Rod Tropheus

 

     Genus Xenotilapia consists of a few species of sand cichlids, which  most often live in shallow zones.Genus Enatiopus was included in this genus with retroactive effect as this genus had been taken away from Xenotilapia on the basis of several anatomic signs a few years before.
     All the members of the genus are rather sensitive to standard quality of water. They sometimes seem to die without any particular cause, although the other  possible fish in aquarium can do well without any change of water in it. It is advisable to breed all species in  a long, well covered tank with fine sand on the bottom. Fish tend to ransack it trying to find some tiny invertebrates, which make majority of this species´food in the wild.

 


Xenotilapia ochrogenys „Ndole“

 

     Xenotilapia ochrogenys Ndole  grows up to 12 cm of length. Males belong to most beautiful members of the genus, being very colourful and having black spots on the sides of their bodies. As it has already been mentioned, they border their territory with little towers of sand  during spawn period. There  are usually about 30 offspring from a spawn.

 

           

 


Xenotilapia ochrogenys Mzuri

 

 

            

 

 


Xenotilapia papilio

 

     Xenotilapia papilio – This species also consists of several colour forms.

    A group of fish, most often called  Sunflower, has usually got a yellow head- or , at least,  a part of it. This yellow colour changes into light brown on the body. They have a significant pattern on the dorsal fin. It either looks like a peacock´s eye or is set into different patterns, which are significant, too.

 

       

 


Xenotilapia papilio Isanga

 

         

 


Xenotilapia papilio Tembwe

 

 

     One of the most beautiful members of the genus – Anyway, I dare to say from the whole lake, too – is X. papilio from Tembwe area. We cannot, unfortunately, expect this fish to be bred widely in the upcoming years, since X. papilio  Tembwe  belongs to the fish which are really difficult to breed. We have to consider transport shock they suffer, the fact they can get frightened easily,  the fact of inner species aggressiveness etc.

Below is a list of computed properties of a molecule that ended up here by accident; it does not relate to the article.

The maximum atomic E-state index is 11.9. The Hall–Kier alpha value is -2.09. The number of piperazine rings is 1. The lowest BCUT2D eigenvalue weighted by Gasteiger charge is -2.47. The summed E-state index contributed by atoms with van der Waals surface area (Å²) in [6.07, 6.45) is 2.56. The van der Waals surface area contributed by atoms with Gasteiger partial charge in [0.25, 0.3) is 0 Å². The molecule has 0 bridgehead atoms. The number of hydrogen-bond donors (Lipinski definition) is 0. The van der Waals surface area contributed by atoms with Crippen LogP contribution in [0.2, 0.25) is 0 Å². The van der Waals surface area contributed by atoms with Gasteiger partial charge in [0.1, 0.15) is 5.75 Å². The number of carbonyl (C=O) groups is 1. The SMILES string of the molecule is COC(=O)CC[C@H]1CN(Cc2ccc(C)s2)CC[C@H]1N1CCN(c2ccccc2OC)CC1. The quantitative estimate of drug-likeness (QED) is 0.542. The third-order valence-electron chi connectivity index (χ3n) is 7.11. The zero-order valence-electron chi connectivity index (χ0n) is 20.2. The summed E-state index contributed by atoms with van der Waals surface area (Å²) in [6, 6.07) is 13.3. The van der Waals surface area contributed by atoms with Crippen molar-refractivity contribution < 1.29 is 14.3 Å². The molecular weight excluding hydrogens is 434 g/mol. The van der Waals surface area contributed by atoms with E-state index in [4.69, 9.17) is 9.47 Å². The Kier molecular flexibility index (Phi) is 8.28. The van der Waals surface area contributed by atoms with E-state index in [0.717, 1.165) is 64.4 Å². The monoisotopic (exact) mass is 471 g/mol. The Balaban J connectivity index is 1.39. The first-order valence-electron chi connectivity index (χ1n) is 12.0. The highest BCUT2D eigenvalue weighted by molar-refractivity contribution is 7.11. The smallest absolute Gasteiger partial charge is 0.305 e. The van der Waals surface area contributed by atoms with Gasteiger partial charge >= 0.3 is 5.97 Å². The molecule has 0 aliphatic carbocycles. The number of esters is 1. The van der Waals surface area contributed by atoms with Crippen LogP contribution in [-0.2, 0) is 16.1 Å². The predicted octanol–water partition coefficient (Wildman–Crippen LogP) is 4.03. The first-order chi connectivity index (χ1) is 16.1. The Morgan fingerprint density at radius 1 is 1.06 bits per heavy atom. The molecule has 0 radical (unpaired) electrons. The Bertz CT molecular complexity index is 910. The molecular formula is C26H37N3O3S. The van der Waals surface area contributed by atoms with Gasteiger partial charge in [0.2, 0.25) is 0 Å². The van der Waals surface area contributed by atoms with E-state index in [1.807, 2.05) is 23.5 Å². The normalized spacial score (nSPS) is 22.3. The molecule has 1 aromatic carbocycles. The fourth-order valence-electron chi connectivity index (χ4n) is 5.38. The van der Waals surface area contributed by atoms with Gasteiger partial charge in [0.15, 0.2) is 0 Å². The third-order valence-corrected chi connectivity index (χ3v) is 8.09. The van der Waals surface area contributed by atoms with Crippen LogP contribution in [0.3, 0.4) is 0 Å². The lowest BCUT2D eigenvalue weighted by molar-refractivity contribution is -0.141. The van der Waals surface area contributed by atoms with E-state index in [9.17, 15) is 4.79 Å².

When spawning, a male can push the rest of the group into a quarter of the tank´s space to have a quiet condition for the act. Nevertheless, a female very rarely manages to carry the larvae to the handover time of the lay because the aggressiveness of the male diminishes gradually after spawning and the couple joins the group. Belligerent behaviour does not help eggs to develop in the right way at all. A carrying female is either frustrated by consistent aggressiveness in the group or it causes fights by itself to secure a larger territory.

     I have made a certain success in breeding just couples. In such a case, parents are usually very timid and get frightened easily, which can sometimes lead to a stress ending in the destruction of a lay. I must say that there were problems even when I tried to put them together with some tolerant species. For example, I noticed fights between a  X. papilio  Tembwe  male defending his territory for the carrying female and P. nigripinnis  Blue Neon  male.

 

Xenotilapia papilio Tembwe  Xenotilapia papilio Tembwe  Xenotilapia papilio Tembwe   

 

      

 

 


Xenotilapia nigrolabiata Red Princess